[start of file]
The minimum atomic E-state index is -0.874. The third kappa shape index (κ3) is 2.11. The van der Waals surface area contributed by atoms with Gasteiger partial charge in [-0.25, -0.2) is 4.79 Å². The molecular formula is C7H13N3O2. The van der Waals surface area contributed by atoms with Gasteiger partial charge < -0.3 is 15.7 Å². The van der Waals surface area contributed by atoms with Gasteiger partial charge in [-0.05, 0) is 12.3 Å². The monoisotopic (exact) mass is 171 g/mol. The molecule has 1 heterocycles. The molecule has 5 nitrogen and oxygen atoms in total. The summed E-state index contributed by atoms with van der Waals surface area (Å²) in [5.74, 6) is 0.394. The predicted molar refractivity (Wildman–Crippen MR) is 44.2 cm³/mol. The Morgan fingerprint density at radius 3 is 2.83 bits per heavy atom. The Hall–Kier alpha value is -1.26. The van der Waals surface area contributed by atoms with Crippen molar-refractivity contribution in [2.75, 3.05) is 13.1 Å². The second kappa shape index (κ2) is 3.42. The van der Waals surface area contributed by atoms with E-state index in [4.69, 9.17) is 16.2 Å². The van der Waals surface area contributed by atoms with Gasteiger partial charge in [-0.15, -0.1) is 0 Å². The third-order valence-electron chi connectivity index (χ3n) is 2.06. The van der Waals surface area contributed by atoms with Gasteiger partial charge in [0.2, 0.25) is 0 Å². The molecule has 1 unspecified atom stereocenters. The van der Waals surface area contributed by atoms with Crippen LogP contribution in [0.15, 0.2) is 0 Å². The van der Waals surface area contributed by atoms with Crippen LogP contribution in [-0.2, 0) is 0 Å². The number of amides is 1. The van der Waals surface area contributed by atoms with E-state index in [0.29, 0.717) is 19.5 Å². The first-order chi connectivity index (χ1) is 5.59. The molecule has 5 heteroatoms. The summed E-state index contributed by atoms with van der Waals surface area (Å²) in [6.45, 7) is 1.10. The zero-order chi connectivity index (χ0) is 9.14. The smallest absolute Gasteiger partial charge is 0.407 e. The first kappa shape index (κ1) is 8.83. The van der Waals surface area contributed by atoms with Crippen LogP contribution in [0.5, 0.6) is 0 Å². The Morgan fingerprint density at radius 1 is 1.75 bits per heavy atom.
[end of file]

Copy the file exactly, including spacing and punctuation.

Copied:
The minimum atomic E-state index is -0.874. The third kappa shape index (κ3) is 2.11. The van der Waals surface area contributed by atoms with Gasteiger partial charge in [-0.25, -0.2) is 4.79 Å². The molecular formula is C7H13N3O2. The van der Waals surface area contributed by atoms with Gasteiger partial charge < -0.3 is 15.7 Å². The van der Waals surface area contributed by atoms with Gasteiger partial charge in [-0.05, 0) is 12.3 Å². The monoisotopic (exact) mass is 171 g/mol. The molecule has 1 heterocycles. The molecule has 5 nitrogen and oxygen atoms in total. The summed E-state index contributed by atoms with van der Waals surface area (Å²) in [5.74, 6) is 0.394. The predicted molar refractivity (Wildman–Crippen MR) is 44.2 cm³/mol. The Morgan fingerprint density at radius 3 is 2.83 bits per heavy atom. The Hall–Kier alpha value is -1.26. The van der Waals surface area contributed by atoms with Crippen molar-refractivity contribution in [2.75, 3.05) is 13.1 Å². The second kappa shape index (κ2) is 3.42. The van der Waals surface area contributed by atoms with E-state index in [4.69, 9.17) is 16.2 Å². The van der Waals surface area contributed by atoms with Gasteiger partial charge in [-0.15, -0.1) is 0 Å². The third-order valence-electron chi connectivity index (χ3n) is 2.06. The van der Waals surface area contributed by atoms with Gasteiger partial charge in [0.2, 0.25) is 0 Å². The molecule has 1 unspecified atom stereocenters. The van der Waals surface area contributed by atoms with Crippen LogP contribution in [0.15, 0.2) is 0 Å². The van der Waals surface area contributed by atoms with Crippen LogP contribution in [-0.2, 0) is 0 Å². The number of amides is 1. The van der Waals surface area contributed by atoms with E-state index in [0.29, 0.717) is 19.5 Å². The first-order chi connectivity index (χ1) is 5.59. The molecule has 5 heteroatoms. The summed E-state index contributed by atoms with van der Waals surface area (Å²) in [6.45, 7) is 1.10. The zero-order chi connectivity index (χ0) is 9.14. The smallest absolute Gasteiger partial charge is 0.407 e. The first kappa shape index (κ1) is 8.83. The van der Waals surface area contributed by atoms with Crippen LogP contribution in [0.5, 0.6) is 0 Å². The Morgan fingerprint density at radius 1 is 1.75 bits per heavy atom.